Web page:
Carol Crow Fellowship Award Recipient: Cristina Velasquez

El Nuevo Mundo / The New World

“The New World,” as a designation for the Americas, originated in sixteenth-century Europe  during the so-called age of discovery. Four centuries later, the term still evokes a combination of idealistic optimism and strategic exploitation. Cristina Velasquez questions this legacy from the perspective of her native Colombia. Deploying the concept of mestizaje, or the mixing of different ethnicities and cultures, Velasquez combines photography (a new medium) with weaving (an ancient method).  Neither is privileged: weaving lends texture and dimension to photography, and photography adds representational detail to weaving. Velasquez produces objects that are overtly manual in origin, asking the viewer to think about labor—her own, and also that of Latin American people across the history of colonialism—as her true subject. Rather than illustrating working bodies in a conventionally documentary way, Velasquez frequently depicts isolated limbs in stylized, almost sculptural arrangements.  These photographs are collaborative stagings of bodies in landscapes. In another form of mestizaje, they blend categories of genre and tone. Serious in intent and exacting in terms of craftsmanship, Velasquez’s “New World” is also animated by a sense of absurdity and joyous color. The artist’s approach is not didactic or propagandistic, but delivers its social and historic message via performance, engaging the viewer in the game of questioning, revision, and revelation.

–Juror, Britt Salvesen


About the Artist

Cristina Velásquez (b.1985, Colombia) received an MFA degree in Advanced Photographic Studies from Bard College and the International Center of Photography (New York, 2017), where she was awarded the ICP Director’s Scholarship. Most recently, Cristina was recognized by the Light Work Artist-In-Residency program, the Women in Photography (WIPNYC) grant and mentorship program, and the Baxter Street Camera Club of New York, annual competition. Cristina is a Curator for New Poetics of Labor, and has taught in State University of New York and The International Center of Photography. Cristina’s work has most notably been exhibited at Museo de Antioquia, ICP Museum, Houston Center for Photography, School of The International Center of Photography, and City University of New York. Her piece Fuerte, Obrera y Libre, was recently acquired to be part of the permanent collection at Museo de Antioquia, Colombia. Her publications, Al camello camello y al amor amor, Montañera, /100, and One way of letting go, are part of the collection of the The International Center of Photography Library (New York).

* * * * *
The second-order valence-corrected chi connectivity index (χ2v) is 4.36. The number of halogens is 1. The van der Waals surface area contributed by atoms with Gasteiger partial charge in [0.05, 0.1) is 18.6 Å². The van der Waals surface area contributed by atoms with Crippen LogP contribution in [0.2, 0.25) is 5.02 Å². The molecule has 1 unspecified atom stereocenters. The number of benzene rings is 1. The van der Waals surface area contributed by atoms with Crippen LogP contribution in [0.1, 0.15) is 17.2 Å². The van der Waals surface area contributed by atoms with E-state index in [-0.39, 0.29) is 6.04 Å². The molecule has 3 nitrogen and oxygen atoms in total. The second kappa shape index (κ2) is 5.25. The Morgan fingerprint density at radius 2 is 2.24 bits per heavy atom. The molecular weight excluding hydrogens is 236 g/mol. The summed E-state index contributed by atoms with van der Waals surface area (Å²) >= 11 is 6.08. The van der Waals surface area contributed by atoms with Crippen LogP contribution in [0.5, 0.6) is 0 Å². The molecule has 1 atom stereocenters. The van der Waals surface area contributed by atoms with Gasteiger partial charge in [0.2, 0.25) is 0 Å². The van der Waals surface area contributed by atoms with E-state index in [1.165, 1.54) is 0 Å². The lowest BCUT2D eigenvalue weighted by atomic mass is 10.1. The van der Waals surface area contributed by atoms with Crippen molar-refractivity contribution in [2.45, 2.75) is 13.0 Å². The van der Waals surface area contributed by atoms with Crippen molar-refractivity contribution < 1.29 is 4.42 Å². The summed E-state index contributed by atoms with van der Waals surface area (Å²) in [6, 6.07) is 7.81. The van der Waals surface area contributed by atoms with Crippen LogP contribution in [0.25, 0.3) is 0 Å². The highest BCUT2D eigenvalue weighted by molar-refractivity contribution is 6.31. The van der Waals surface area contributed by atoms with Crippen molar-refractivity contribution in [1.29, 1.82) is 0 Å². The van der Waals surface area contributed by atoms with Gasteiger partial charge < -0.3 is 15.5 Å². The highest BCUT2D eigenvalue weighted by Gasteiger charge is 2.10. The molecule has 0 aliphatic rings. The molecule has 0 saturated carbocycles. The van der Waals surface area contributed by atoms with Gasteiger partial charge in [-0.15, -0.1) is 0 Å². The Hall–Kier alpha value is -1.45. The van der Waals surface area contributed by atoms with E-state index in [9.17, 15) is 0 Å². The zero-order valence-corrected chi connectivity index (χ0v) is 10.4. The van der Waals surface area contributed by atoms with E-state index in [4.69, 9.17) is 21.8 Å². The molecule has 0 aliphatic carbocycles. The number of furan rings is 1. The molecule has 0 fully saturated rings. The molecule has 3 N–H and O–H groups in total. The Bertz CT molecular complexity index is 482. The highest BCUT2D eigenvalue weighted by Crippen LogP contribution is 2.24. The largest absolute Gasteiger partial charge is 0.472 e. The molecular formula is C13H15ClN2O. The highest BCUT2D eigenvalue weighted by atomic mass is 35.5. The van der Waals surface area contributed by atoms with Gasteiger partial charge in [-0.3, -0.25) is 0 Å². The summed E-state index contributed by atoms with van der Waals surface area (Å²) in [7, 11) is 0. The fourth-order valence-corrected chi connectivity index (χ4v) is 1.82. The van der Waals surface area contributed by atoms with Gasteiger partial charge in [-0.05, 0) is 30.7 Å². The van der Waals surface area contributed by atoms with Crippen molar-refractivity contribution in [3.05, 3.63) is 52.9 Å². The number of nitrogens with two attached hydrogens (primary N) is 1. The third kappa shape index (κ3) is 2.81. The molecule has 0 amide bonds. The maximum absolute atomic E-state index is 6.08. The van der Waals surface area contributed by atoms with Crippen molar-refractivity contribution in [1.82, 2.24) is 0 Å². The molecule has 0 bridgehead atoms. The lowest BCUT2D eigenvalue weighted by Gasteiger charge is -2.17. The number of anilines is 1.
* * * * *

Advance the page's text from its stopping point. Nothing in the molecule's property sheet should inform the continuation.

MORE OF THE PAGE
About the Juror

Britt Salvesen joined the Los Angeles County Museum of Art (LACMA) in 2009 as curator and head of the Wallis Annenberg Photography Department and the Prints and Drawings Department. Previously, she was director and chief curator at the Center for Creative Photography (CCP), at the University of Arizona. Salvesen received her Master’s Degree from the Courtauld Institute of Art, London, and her PhD from the University of Chicago. Her exhibitions at LACMA include New Topographics (2009); Catherine Opie: Figure and Landscape (2010); Robert Mapplethorpe: XYZ (2012); Under the Mexican Sky: Gabriel Figueroa—Art and Film (2013); See the Light: Photography, Perception, Cognition (2013); Haunted Screens: German Cinema in the 1920s (2014); Robert Mapplethorpe: The Perfect Medium (2016), winner, with Paul Martineau, of a Lucie Award and a Global Fine Art Award; and Guillermo del Toro: At Home with Monsters (2016). In 2016, Salvesen was named one of the year’s most influential curators by Artsy and received an award for curator of the year from the Los Angeles Art Show. She is also a co-organizer of the UCLA/LACMA annual conference “Art, Neuroscience, and Psychiatry.” Her latest exhibition and catalogue is 3D: Double Vision, on view at LACMA from July 15, 2018, through March 31, 2019.

Established in 1998, The Carol Crow Memorial Fellowship was made possible through generous donations in memory of Ms. Crow from both her family and her friends. Each year, the Fellowship provides a $3,000 honorarium along with an exhibition in HCP’s galleries for one photographer residing within a 100-mile radius of Houston.


May 10, 2019 – July 7, 2019


Friday, May 10, 5:30-8:00pm
Artist talks begin at 6:00pm